Conrad Mwanawashe and Clara Mawere Harare Bureau
THE Grain Millers’ Association of Zimbabwe expects to produce more than 500,000 tonnes of maize through contract farming in the 2014/15 agricultural season following the success of the association’s pilot project last season.
In the 2013/14 agricultural season, the millers contracted farmers to produce about 100,000 tonnes of maize following a strategic plan to promote maize production locally.
GMAZ president Tafadzwa Musarara told our Harare Bureau that the association will be buying maize at prices between $300-$340 per tonne.
Musarara said the prices being offered by the millers are higher than those obtaining in the region with South Africa and Zambia offering about $200 and $240 per tonne respectively.
“We are still computing the exact tonnage we want to produce through the programme but so far we are at 500,000 tonnes.
“We will know the exact tonnage after the computation process,” said Musarara.
He was speaking on the sidelines of the Nestle and Confederation of Zimbabwe Industries forum on Creating Shared Value.
He urged the government to suspend maize-meal imports to allow millers to mop up as much maize as possible from local farmers.
Musarara said Zimbabwe is the biggest target market for regional maize producers with South Africa holding an excess of two million tonnes, Zambia 1,2 million and Malawi about 800,000 tonnes of maize which could potentially be destined for Zimbabwe.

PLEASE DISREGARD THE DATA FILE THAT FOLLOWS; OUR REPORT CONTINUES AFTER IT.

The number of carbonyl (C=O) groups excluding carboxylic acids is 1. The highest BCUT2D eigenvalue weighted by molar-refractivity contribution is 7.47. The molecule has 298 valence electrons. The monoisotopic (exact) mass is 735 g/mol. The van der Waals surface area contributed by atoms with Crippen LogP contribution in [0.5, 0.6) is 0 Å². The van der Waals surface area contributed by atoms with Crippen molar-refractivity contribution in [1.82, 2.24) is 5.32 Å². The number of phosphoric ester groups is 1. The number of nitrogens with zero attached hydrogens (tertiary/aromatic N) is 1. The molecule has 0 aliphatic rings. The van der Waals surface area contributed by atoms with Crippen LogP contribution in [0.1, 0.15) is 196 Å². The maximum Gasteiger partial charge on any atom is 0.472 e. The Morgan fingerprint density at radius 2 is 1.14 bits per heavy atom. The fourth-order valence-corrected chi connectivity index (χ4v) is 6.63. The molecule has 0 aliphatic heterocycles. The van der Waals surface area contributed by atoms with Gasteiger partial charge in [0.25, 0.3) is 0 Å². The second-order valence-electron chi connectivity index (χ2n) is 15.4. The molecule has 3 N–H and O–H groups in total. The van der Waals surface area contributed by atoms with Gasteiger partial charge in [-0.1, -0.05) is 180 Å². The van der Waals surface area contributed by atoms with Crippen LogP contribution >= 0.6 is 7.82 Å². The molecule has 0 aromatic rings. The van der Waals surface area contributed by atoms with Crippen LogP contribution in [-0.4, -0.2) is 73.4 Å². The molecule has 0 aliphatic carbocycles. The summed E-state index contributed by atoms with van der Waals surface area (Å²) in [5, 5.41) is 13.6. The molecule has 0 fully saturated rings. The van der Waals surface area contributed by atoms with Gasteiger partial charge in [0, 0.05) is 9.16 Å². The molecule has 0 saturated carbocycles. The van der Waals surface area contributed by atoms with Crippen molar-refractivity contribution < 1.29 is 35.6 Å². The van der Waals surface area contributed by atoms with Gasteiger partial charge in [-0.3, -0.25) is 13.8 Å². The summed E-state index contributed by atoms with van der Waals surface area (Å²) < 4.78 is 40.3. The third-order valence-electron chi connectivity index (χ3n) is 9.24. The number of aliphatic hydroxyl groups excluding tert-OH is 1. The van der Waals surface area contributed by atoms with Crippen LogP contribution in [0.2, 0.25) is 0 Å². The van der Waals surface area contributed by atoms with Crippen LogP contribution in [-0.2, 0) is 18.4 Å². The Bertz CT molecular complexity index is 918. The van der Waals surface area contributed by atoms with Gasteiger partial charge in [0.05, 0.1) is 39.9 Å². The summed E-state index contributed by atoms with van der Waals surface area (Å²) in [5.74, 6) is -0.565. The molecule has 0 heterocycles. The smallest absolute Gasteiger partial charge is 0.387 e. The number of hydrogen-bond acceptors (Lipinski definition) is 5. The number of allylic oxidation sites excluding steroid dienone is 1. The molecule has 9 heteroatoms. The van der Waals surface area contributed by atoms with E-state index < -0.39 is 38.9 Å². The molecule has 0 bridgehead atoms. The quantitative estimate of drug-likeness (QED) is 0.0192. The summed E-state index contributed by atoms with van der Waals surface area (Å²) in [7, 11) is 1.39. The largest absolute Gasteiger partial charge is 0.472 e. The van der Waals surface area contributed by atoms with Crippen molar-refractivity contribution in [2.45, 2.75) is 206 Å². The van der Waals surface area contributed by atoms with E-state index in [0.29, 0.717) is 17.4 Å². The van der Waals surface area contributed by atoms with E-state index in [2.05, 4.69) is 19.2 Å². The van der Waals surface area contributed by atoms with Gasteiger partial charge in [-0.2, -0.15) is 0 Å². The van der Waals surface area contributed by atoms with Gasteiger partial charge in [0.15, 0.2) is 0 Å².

Musarara said millers were concerned about the unfair competition arising from the pricing and health requirements for locally produced and imported mealie-meal.
Millers are expected to comply with local health and food processing standards, requirements that are not extended to imported maize-meal.
Musarara said Zimbabwe should avoid importing maize-meal since it cannot supervise its production process whether it meets health regulations standards.
There are four products which the government wants fortified in order to achieve a 96 percent product penetration, maize-meal producers are required to add iron to maize-meal, flour, sugar and cooking oil, which requires heavy mechanisation to ensure compliance.
Fortification increases the nutrient density in foods. The World Food Programme says that in Zimbabwe under nutrition is highly prevalent, infants, young children aged 6-24 months, pregnant and breastfeeding women are the most affected.
The need to fortify food, according to Musarara, posed a challenge to local producers who are facing liquidity challenges currently affecting the economy.
“We would like to comply with the fortification requirement but our challenge is the issue of mechanisation. We need proper equipment to meet the required standards. It’s an enforcement that will start next year,” said Musarara.